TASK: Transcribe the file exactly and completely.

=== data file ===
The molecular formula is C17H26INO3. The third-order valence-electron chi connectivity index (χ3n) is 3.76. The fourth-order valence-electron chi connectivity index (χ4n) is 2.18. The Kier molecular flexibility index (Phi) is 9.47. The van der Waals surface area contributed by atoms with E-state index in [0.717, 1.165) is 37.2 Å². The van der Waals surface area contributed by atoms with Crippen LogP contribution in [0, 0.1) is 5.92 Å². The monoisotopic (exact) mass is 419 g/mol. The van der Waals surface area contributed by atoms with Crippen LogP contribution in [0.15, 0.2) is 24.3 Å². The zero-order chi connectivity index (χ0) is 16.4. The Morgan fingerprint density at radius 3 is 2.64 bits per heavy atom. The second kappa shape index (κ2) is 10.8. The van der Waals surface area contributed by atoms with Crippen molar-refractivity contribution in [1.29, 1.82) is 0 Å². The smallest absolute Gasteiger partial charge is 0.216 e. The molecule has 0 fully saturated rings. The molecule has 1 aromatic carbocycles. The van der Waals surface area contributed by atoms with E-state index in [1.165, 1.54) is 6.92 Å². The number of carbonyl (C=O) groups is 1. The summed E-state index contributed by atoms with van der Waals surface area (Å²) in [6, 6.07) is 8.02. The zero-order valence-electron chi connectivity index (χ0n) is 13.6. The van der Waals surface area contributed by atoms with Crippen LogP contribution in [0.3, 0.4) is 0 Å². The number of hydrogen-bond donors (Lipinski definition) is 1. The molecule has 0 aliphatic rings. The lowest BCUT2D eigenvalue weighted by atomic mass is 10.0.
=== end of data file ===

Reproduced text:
The molecular formula is C17H26INO3. The third-order valence-electron chi connectivity index (χ3n) is 3.76. The fourth-order valence-electron chi connectivity index (χ4n) is 2.18. The Kier molecular flexibility index (Phi) is 9.47. The van der Waals surface area contributed by atoms with E-state index in [0.717, 1.165) is 37.2 Å². The van der Waals surface area contributed by atoms with Crippen LogP contribution in [0, 0.1) is 5.92 Å². The monoisotopic (exact) mass is 419 g/mol. The van der Waals surface area contributed by atoms with Crippen LogP contribution in [0.15, 0.2) is 24.3 Å². The zero-order chi connectivity index (χ0) is 16.4. The Morgan fingerprint density at radius 3 is 2.64 bits per heavy atom. The second kappa shape index (κ2) is 10.8. The van der Waals surface area contributed by atoms with Crippen molar-refractivity contribution in [1.29, 1.82) is 0 Å². The smallest absolute Gasteiger partial charge is 0.216 e. The molecule has 0 fully saturated rings. The molecule has 1 aromatic carbocycles. The van der Waals surface area contributed by atoms with E-state index in [1.165, 1.54) is 6.92 Å². The number of carbonyl (C=O) groups is 1. The summed E-state index contributed by atoms with van der Waals surface area (Å²) in [6, 6.07) is 8.02. The zero-order valence-electron chi connectivity index (χ0n) is 13.6. The van der Waals surface area contributed by atoms with Crippen LogP contribution in [0.3, 0.4) is 0 Å². The number of hydrogen-bond donors (Lipinski definition) is 1. The molecule has 0 aliphatic rings. The lowest BCUT2D eigenvalue weighted by atomic mass is 10.0.